FIG. 1 is a schematic diagram of a preferred form of a combination voltage/continuity tester according to the present invention; and
FIG. 2 is a schematic diagram of a second embodiment of the present invention.
With reference to FIG. 1, there is illustrated a pair of probes 10 and 12, connected to terminals 14 and 16. Terminals 14 and 16 may conveniently be plug-in type connections in a small circuit testing unit to which the probes may be connected. A first circuit leg connected between terminals 14 and 16 includes a battery 18, the parallel combination of a sounding device 20 and a zener diode 22, a rectifying diode 24, and a plurality of lamps 26. The battery 18 in the preferred form is a conventional 9-volt battery commonly used to power transistor radios and other portable equipment. The sounding device 20 is a commercially available product which generates a steady state tone at about 2500 hertz upon application of a DC current. The device used in the preferred embodiment was sold by Mallory, Inc. under the part number SC-628. The zener or regulating diode 22, connected in parallel with sounding device 20, is selected so that the maximum voltage which may appear across device 20 is within the operating specifications of the device. In the preferred embodiment diode 22 is a zener diode having the part number ECG-5138. The rectifying diode 24 insures that current will flow through the sounding device and battery 18 in only one direction. This diode 24 provides a polarity indicating function in this first circuit leg during voltage measurement which allows AC to be distinguished from DC and the polarity of DC to be determined. In the preferred embodiment diode 24 has the part number of ECG-1004. The incandescent bulbs 26 are used as resistive current limiters to dissipate the large amount of power which would otherwise be applied to the sounding device 20 when the probes 10 and 12 are connected to a high voltage power source. In the preferred embodiment bulbs 26 have the part number 120PS. Other power resistors could be used in place of lamps 26 if desired.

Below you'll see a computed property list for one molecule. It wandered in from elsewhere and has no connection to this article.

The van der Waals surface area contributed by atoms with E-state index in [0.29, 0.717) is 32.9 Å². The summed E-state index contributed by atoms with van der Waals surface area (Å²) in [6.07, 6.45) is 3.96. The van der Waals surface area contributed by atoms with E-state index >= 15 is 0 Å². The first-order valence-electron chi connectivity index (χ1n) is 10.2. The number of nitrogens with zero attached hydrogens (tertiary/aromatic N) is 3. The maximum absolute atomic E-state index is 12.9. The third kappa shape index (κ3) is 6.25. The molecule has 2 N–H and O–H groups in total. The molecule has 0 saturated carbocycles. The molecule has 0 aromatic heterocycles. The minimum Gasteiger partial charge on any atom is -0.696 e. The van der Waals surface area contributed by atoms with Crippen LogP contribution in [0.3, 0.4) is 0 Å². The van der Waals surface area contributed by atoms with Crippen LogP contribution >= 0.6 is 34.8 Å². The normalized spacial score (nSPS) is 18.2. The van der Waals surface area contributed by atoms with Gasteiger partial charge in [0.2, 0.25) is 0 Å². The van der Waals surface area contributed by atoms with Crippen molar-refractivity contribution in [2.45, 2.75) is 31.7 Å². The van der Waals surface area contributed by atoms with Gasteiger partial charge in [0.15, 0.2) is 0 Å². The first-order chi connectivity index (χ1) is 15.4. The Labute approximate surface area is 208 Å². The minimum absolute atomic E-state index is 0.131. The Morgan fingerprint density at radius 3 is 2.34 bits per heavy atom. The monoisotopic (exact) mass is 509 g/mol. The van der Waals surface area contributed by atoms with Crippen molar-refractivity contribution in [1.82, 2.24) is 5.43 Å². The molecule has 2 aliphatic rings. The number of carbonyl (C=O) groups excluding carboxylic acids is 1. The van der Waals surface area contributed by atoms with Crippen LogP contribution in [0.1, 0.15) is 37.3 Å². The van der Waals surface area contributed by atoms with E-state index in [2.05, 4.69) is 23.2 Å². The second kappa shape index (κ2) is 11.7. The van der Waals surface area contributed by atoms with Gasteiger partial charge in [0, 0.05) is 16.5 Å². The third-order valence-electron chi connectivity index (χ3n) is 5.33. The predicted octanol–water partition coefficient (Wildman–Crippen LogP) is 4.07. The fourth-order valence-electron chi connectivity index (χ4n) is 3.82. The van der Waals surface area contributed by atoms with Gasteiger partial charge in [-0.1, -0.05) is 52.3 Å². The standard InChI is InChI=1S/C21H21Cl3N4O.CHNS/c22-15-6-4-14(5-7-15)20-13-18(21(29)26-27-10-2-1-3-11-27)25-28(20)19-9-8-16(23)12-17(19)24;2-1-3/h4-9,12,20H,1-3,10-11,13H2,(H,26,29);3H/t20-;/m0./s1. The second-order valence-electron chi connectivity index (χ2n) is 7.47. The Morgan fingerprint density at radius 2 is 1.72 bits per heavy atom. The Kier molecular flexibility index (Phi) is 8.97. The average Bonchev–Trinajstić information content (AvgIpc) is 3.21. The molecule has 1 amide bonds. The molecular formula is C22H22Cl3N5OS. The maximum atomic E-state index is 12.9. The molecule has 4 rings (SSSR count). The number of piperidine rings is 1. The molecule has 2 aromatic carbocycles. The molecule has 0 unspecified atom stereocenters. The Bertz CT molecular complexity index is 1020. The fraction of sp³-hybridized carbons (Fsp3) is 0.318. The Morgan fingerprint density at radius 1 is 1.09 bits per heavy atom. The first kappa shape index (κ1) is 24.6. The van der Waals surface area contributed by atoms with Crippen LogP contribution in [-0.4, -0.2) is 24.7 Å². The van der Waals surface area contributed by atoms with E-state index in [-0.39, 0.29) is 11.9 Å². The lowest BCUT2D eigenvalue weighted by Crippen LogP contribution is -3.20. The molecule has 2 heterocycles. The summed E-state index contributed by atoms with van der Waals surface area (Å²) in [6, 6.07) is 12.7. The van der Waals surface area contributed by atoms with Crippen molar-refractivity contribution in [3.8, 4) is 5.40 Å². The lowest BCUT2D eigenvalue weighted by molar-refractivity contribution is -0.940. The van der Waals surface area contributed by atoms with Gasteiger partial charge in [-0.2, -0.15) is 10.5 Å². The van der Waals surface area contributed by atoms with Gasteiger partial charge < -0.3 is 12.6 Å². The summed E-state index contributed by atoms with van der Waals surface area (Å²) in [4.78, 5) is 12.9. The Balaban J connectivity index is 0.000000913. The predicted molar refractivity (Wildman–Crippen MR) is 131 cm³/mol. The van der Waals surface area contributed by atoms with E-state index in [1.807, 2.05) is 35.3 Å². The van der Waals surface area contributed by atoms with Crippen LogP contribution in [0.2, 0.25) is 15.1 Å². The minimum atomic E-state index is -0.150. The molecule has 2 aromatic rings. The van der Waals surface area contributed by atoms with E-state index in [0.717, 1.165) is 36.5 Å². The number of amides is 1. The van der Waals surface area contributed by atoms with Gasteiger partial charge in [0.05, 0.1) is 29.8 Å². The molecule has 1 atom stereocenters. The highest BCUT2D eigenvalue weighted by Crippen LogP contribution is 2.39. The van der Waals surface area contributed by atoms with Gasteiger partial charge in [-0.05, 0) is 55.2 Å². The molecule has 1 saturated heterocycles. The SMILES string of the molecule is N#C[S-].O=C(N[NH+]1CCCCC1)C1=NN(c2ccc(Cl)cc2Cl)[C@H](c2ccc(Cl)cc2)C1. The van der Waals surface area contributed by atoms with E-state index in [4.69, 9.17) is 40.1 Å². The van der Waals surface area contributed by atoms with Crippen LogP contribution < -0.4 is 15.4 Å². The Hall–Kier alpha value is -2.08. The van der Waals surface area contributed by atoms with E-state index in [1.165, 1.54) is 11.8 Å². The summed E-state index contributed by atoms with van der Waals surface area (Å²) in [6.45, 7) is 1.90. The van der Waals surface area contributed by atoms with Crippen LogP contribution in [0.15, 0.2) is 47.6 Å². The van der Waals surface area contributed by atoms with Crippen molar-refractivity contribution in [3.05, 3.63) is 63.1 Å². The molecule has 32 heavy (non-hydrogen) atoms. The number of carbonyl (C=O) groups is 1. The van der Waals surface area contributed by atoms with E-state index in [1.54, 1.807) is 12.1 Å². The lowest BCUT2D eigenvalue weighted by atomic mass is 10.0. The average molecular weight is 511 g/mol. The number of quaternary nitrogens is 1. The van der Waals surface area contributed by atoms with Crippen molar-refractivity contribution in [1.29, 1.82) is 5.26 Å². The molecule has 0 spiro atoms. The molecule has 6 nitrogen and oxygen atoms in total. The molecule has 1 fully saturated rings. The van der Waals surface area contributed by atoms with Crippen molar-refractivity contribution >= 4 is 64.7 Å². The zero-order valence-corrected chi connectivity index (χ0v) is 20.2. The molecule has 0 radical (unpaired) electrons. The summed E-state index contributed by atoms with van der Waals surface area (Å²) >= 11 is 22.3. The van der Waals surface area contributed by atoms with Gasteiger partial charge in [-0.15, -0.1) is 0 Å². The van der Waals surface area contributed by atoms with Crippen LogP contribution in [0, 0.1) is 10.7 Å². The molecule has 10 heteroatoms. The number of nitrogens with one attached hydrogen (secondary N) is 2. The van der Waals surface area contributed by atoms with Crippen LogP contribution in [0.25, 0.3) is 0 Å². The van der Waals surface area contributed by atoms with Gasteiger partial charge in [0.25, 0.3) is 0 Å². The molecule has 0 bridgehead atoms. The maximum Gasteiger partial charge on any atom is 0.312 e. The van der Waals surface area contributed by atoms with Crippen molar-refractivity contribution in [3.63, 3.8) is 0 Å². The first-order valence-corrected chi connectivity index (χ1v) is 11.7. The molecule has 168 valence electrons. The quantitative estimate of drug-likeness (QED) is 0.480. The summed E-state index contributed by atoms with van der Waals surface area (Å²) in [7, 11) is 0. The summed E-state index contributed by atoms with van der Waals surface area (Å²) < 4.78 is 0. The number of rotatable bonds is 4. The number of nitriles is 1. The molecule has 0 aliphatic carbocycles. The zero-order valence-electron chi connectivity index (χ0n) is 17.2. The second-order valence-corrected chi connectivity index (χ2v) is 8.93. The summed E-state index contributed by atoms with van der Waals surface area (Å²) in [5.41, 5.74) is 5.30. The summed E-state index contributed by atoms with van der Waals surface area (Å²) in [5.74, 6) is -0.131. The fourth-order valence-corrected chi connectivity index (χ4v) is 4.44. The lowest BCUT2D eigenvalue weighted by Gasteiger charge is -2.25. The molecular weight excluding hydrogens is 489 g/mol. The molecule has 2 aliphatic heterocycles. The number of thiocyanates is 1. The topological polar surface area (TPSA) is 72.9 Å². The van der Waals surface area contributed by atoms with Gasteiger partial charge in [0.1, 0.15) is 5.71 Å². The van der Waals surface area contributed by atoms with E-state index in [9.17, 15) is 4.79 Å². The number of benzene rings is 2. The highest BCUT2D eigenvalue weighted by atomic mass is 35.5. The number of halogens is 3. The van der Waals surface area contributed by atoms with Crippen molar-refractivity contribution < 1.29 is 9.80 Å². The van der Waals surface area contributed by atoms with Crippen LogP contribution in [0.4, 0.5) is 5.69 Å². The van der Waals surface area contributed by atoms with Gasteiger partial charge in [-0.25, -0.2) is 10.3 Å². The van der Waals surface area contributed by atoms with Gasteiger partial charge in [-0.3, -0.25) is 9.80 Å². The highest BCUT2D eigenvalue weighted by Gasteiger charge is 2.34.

A second circuit leg connected between terminals 14 and 16 includes a series string of resistors numbered R1 through R5 which is in series with a regulating diode 28. In the preferred embodiment resistors R1 through R5 have the following values in thousands of ohms respectively: 220, 56, 110, 220, 1000. Each of the resistors R2 through R5 has a neon indicator lamp, I1 through I4 respectively connected in parallel. In the preferred embodiment lamps I1 through I4 have the part number NE-2. With the resistor values employed in the preferred embodiment, the indicator lamps provide a visual indication of the range of voltage applied between probes 10 and 12. When I4 is turned on, this indicates a nominal voltage of 110 volts. When both I4 and I3 are lit, a nominal 220 volts is indicated. When I4, I3, and I2 are lit, a nominal 277 volts is indicated. When all of the indicator lamps are turned on a nominal 480 volts is indicated. It is apparent that other resistive divider networks could be employed to provide similar voltage indications. It is apparent also, that other types of indicator lights such as light emitting diodes could be used in place of the neon bulbs if the resistor divider network were appropriately modified. The voltage indications provided by such a network are only approximate, which is suitable for most purposes, since only a few voltage levels are generally encountered.